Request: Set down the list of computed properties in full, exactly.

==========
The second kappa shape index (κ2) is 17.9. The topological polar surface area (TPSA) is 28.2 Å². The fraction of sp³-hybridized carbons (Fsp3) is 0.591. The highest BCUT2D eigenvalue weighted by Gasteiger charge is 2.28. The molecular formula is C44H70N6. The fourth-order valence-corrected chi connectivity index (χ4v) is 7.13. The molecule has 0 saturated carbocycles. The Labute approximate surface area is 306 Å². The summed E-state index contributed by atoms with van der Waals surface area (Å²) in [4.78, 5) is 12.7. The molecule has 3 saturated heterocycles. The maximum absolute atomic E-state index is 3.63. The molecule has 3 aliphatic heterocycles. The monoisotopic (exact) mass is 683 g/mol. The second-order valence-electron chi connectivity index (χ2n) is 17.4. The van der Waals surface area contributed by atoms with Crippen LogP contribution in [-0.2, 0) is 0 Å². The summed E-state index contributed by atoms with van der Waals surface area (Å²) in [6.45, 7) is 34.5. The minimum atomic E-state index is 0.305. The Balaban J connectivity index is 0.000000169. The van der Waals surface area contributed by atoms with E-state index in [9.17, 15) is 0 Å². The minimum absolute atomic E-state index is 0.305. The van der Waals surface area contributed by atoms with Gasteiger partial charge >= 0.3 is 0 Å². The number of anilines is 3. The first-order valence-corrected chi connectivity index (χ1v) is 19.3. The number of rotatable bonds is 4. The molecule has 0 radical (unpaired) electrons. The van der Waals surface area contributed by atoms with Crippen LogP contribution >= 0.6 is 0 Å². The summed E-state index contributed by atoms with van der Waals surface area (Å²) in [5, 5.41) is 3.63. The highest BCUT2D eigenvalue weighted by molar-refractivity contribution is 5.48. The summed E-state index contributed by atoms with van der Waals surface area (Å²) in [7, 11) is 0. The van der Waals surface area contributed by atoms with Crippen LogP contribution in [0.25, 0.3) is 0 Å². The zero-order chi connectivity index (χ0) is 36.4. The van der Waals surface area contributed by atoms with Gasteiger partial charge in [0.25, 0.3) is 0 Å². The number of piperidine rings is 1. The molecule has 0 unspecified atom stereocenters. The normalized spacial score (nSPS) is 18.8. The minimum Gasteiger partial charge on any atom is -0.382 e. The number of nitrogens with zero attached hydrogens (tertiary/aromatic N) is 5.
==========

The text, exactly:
The second kappa shape index (κ2) is 17.9. The topological polar surface area (TPSA) is 28.2 Å². The fraction of sp³-hybridized carbons (Fsp3) is 0.591. The highest BCUT2D eigenvalue weighted by Gasteiger charge is 2.28. The molecular formula is C44H70N6. The fourth-order valence-corrected chi connectivity index (χ4v) is 7.13. The molecule has 0 saturated carbocycles. The Labute approximate surface area is 306 Å². The summed E-state index contributed by atoms with van der Waals surface area (Å²) in [4.78, 5) is 12.7. The molecule has 3 saturated heterocycles. The maximum absolute atomic E-state index is 3.63. The molecule has 3 aliphatic heterocycles. The monoisotopic (exact) mass is 683 g/mol. The second-order valence-electron chi connectivity index (χ2n) is 17.4. The van der Waals surface area contributed by atoms with Crippen LogP contribution in [-0.2, 0) is 0 Å². The summed E-state index contributed by atoms with van der Waals surface area (Å²) in [6.45, 7) is 34.5. The minimum atomic E-state index is 0.305. The Balaban J connectivity index is 0.000000169. The van der Waals surface area contributed by atoms with E-state index in [9.17, 15) is 0 Å². The minimum absolute atomic E-state index is 0.305. The van der Waals surface area contributed by atoms with Gasteiger partial charge >= 0.3 is 0 Å². The number of anilines is 3. The first-order valence-corrected chi connectivity index (χ1v) is 19.3. The number of rotatable bonds is 4. The molecule has 0 radical (unpaired) electrons. The van der Waals surface area contributed by atoms with Crippen LogP contribution >= 0.6 is 0 Å². The summed E-state index contributed by atoms with van der Waals surface area (Å²) in [5, 5.41) is 3.63. The highest BCUT2D eigenvalue weighted by molar-refractivity contribution is 5.48. The summed E-state index contributed by atoms with van der Waals surface area (Å²) in [7, 11) is 0. The van der Waals surface area contributed by atoms with Crippen LogP contribution in [0.25, 0.3) is 0 Å². The zero-order chi connectivity index (χ0) is 36.4. The van der Waals surface area contributed by atoms with Gasteiger partial charge in [0.25, 0.3) is 0 Å². The number of piperidine rings is 1. The molecule has 0 unspecified atom stereocenters. The normalized spacial score (nSPS) is 18.8. The minimum Gasteiger partial charge on any atom is -0.382 e. The number of nitrogens with zero attached hydrogens (tertiary/aromatic N) is 5.